When can you expect to lose your pregnancy thigh weight? For many new mothers, this can depend on a lot of factors. The first factor involves your pre-pregnancy BMI.
Those women with a higher pre-pregnancy BMI can expect to experience longer lag times between their baby's birth and the arrival of their pre-pregnancy form.
As stated before, some mothers find that they still have excess weight on their thighs a few years after giving birth. This is due to water retention and your hip bones' movement to make way for your baby in the birth canal.
But while the shifting of your hip bones may be permanent, many women find that they can get either completely back to their pre-pregnancy body or at least within a few pounds of it.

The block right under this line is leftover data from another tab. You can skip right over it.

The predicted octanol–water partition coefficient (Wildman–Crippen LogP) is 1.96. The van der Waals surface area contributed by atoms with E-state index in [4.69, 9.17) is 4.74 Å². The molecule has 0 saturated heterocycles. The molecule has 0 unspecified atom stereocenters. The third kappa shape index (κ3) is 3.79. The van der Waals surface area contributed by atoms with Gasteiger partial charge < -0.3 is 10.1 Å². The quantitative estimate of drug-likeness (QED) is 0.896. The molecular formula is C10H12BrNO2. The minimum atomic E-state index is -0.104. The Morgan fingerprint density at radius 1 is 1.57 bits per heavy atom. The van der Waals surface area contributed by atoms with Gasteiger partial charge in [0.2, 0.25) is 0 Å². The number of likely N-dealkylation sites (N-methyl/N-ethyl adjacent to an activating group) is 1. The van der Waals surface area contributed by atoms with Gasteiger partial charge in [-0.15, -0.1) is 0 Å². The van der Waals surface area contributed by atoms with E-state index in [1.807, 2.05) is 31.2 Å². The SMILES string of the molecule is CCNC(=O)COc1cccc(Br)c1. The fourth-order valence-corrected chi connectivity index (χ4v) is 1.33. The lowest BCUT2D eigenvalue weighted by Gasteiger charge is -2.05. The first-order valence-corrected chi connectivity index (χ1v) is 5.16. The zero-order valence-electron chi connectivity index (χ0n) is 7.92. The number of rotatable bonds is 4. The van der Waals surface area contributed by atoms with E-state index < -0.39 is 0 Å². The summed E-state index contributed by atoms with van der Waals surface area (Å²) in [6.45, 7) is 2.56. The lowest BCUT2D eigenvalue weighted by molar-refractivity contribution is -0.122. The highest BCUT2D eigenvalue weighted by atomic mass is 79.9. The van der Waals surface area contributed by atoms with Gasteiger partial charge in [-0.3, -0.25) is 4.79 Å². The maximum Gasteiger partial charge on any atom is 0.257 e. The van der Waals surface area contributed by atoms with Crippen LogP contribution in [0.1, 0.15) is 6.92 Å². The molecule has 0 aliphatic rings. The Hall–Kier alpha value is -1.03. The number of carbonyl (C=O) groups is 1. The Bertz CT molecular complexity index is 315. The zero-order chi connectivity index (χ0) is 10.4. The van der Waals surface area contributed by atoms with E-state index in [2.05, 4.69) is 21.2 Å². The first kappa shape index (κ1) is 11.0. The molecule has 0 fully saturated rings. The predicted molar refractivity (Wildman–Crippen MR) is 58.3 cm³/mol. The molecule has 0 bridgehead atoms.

Most new mothers should be able to shed their baby weight around six months after they give birth. Experts recommend losing about a pound a week. Most mothers of newborns will lose a larger amount of weight at the beginning. As they get closer to their weight loss goals, the post-pregnancy weight loss will begin to slow down. By the end of your weight loss journey, you should be losing about a pound a month.
Best Ways to Lose Pregnancy Weight
As a new mother, you don't have to resort to excessive exercise or super restrictive diets to lose all that excess baby weight. When it comes to losing excess pregnancy weight, it takes time and a lot of patience.
While experts state that most women can lose the baby weight in six months, one study found that most women were heavier a year after their birth than pre-pregnancy.
But for those new mothers who must get back to their fighting weight soon after birth, this process merely consists of a few practices with which you might already be familiar. First, create realistic weight loss goals.